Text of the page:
Yes, it's true: One in eight women will develop breast cancer at some point in her life. Still.
The fact is, "we've done a great job of increasing awareness of the disease, but prevention should be the goal for the next decade," says Marc Hurlbert, PhD, executive director of the Avon Foundation Breast Cancer Crusade.
That doesn't mean experts haven't made enormous progress: There's a lot of (very) hopeful news on how to treat the condition more permanently and less painfully, find it at an earlier (and more beatable) stage and even keep from getting it in the first place. Read on for reassurance and empowerment.
|A great reason to work out|
We know that exercise can reduce your breast cancer risk, but thanks to new research from the University of Minnesota, we're learning how it may have that effect: "Exercise seems to change the way your body handles estrogen, which often fuels breast cancer," explains study co-author Mindy Kurzer, PhD.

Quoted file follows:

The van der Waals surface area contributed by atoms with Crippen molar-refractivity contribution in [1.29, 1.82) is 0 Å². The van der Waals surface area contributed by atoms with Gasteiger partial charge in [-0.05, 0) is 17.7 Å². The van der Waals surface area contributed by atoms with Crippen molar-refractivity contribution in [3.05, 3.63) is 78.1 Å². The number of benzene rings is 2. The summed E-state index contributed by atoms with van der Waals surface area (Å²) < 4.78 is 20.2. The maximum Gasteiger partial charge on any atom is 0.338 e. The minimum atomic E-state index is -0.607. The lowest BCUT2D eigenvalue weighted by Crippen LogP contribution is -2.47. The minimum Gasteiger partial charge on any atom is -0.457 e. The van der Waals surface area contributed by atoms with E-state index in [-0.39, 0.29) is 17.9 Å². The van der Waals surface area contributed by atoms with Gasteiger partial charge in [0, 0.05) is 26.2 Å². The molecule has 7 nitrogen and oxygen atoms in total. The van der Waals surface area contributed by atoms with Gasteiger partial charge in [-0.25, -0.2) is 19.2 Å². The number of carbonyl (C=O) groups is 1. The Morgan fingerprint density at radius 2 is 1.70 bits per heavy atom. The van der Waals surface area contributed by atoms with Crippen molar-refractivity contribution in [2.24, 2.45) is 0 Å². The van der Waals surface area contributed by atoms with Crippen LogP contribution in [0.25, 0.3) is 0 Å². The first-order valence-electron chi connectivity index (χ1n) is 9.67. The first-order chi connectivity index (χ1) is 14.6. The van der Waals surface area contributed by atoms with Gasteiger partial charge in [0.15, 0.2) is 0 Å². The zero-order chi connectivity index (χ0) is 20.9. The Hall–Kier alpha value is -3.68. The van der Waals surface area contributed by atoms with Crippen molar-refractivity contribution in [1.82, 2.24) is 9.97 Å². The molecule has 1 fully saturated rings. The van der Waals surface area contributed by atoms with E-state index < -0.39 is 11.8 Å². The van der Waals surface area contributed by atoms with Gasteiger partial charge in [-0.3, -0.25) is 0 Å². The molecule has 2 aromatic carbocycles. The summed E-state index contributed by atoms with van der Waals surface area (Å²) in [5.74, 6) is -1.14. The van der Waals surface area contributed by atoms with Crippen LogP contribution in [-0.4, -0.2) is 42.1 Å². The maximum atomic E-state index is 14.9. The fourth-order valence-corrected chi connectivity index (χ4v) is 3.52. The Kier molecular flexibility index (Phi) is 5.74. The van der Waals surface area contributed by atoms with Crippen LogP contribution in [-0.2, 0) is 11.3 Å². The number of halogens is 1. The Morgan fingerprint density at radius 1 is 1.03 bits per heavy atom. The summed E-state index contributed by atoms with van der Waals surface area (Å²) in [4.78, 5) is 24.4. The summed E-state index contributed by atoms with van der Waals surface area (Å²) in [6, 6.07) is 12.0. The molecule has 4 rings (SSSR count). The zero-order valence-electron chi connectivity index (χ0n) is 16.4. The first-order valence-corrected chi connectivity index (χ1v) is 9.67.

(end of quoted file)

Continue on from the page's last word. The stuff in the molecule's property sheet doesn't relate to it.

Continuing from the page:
A recent University of North Carolina study has also taught us that even a few hours of physical activity a week can lower your risk, and the more you do, the greater the benefit seems to be (as long as you keep your weight in check, too).
"Nearly 30 studies have shown that women who exercise at a moderate to vigorous level for three to four hours per week reduce their risk by 30 to 40 percent," Kurzer says. "That's about the same benefit that one gets from tamoxifen—one of our best breast cancer prevention drugs."
|Cancer-fighting food exists|
Researchers at the Harvard School of Public Health recently linked vegetable consumption to a lower risk of estrogen receptor-negative (ER-negative) breast cancer, an aggressive type that isn't fueled by hormones and affects about 15 to 20 percent of women with breast cancer, particularly younger women.